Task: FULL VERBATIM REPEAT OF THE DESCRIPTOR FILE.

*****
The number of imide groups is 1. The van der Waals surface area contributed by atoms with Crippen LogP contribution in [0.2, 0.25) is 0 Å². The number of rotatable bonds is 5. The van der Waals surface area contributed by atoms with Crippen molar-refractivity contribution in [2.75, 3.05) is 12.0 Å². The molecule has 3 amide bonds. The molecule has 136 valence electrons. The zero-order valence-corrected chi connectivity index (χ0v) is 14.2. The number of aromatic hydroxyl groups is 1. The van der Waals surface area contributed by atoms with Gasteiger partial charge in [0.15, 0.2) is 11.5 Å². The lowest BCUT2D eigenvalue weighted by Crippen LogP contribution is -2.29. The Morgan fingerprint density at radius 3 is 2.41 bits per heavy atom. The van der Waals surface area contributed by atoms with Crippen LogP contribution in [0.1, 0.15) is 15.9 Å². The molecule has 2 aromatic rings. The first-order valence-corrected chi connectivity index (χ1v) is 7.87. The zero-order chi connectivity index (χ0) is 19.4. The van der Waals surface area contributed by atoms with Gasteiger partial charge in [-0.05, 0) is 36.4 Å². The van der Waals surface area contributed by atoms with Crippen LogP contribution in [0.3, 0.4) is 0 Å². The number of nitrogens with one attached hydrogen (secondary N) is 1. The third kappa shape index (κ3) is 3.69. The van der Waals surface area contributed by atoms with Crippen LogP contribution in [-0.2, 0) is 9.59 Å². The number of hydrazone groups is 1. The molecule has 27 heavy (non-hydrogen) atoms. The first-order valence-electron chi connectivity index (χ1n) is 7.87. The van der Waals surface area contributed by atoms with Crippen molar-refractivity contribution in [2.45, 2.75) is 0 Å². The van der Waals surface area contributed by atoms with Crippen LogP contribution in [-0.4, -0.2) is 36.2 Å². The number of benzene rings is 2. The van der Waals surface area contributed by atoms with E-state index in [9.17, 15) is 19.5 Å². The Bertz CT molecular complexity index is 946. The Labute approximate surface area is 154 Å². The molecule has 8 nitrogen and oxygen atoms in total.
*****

The number of imide groups is 1. The van der Waals surface area contributed by atoms with Crippen LogP contribution in [0.2, 0.25) is 0 Å². The number of rotatable bonds is 5. The van der Waals surface area contributed by atoms with Crippen molar-refractivity contribution in [2.75, 3.05) is 12.0 Å². The molecule has 3 amide bonds. The molecule has 136 valence electrons. The zero-order valence-corrected chi connectivity index (χ0v) is 14.2. The number of aromatic hydroxyl groups is 1. The van der Waals surface area contributed by atoms with Gasteiger partial charge in [0.15, 0.2) is 11.5 Å². The lowest BCUT2D eigenvalue weighted by Crippen LogP contribution is -2.29. The Morgan fingerprint density at radius 3 is 2.41 bits per heavy atom. The van der Waals surface area contributed by atoms with Crippen LogP contribution in [0.1, 0.15) is 15.9 Å². The molecule has 2 aromatic rings. The first-order valence-corrected chi connectivity index (χ1v) is 7.87. The zero-order chi connectivity index (χ0) is 19.4. The van der Waals surface area contributed by atoms with Gasteiger partial charge in [-0.05, 0) is 36.4 Å². The van der Waals surface area contributed by atoms with Crippen LogP contribution in [0.3, 0.4) is 0 Å². The number of nitrogens with one attached hydrogen (secondary N) is 1. The third kappa shape index (κ3) is 3.69. The van der Waals surface area contributed by atoms with Crippen LogP contribution in [-0.2, 0) is 9.59 Å². The number of hydrazone groups is 1. The molecule has 27 heavy (non-hydrogen) atoms. The first-order valence-electron chi connectivity index (χ1n) is 7.87. The van der Waals surface area contributed by atoms with Crippen molar-refractivity contribution in [2.45, 2.75) is 0 Å². The van der Waals surface area contributed by atoms with Crippen LogP contribution in [-0.4, -0.2) is 36.2 Å². The number of benzene rings is 2. The van der Waals surface area contributed by atoms with E-state index in [9.17, 15) is 19.5 Å². The Bertz CT molecular complexity index is 946. The Labute approximate surface area is 154 Å². The molecule has 8 nitrogen and oxygen atoms in total.